Note: I'll be on the road this coming week, but will be updating this site during that time. Next Weblog update scheduled for Friday, June 16th. Here is the Trading Markets article on combining historical analyses with intraday market patterns.
I notice that the NASDAQ 100 Index (QQQQ) is down over 3% over the last five trading sessions, with all five days showing an Arms Index (TRIN) over 1.0. This means we've had concentrated selling among NASDAQ 100 issues over that period.
Since 2004 (N = 608 trading sessions), we've had 18 occasions in which five consecutive days have had elevated Arms Index readings. QQQQ has been higher two days later by an average of .37% (11 up, 7 down). That is stronger than the average two-day gain of .03% (308 up, 300 down) for the entire sample.
When the five-day average of the Arms Index has been above 1.5 (N = 26), the next two days in QQQQ have averaged a gain of .42% (16 up, 10 down), again stronger than average for the sample.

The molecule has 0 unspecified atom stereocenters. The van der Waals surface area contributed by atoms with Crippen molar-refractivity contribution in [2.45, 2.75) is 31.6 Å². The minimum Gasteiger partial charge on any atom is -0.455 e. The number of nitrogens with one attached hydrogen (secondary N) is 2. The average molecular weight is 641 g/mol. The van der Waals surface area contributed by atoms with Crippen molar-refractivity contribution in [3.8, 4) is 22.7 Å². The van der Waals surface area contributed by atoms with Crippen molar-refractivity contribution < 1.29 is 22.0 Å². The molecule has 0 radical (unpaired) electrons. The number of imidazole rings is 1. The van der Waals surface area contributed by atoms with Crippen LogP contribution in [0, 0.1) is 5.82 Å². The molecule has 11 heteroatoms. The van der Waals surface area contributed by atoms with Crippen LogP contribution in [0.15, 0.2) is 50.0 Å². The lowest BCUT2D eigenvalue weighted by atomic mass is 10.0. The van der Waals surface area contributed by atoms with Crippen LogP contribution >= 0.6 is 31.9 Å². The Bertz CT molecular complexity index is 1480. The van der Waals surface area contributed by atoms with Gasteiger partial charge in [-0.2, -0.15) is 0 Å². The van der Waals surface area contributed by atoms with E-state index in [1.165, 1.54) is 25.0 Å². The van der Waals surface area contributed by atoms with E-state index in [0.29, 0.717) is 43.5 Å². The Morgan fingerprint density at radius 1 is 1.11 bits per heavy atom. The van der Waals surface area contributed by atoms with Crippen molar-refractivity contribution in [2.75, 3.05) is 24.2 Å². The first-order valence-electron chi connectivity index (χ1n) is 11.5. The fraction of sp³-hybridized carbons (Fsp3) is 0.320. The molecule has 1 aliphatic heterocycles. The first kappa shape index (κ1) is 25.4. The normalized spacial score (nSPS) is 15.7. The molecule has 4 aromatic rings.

Interestingly, when the five-day price change in QQQQ has been down 3% or more (N = 46), the results going forward have been subnormal. This is particularly the case when the five-day Arms Index has been elevated during a five-day drop of 3% or more. When the market has dropped 3% or more and the average Arms Index has been elevated (N = 23), the next three days in QQQQ average a loss of -.32% (8 up, 15 down). When the market has had a 3% or greater drop and the Arms Index has not been elevated (N = 23), the next three days in QQQQ have averaged a gain of .13% (11 up, 12 down).
The bottom line is that concentrated selling, as measured by the Arms Index (TRIN) over five days, is normally bullish in QQQQ. When it has been accompanied by a steep price drop over the past five days (as we've seen recently), however, the returns over the near term have not been favorable.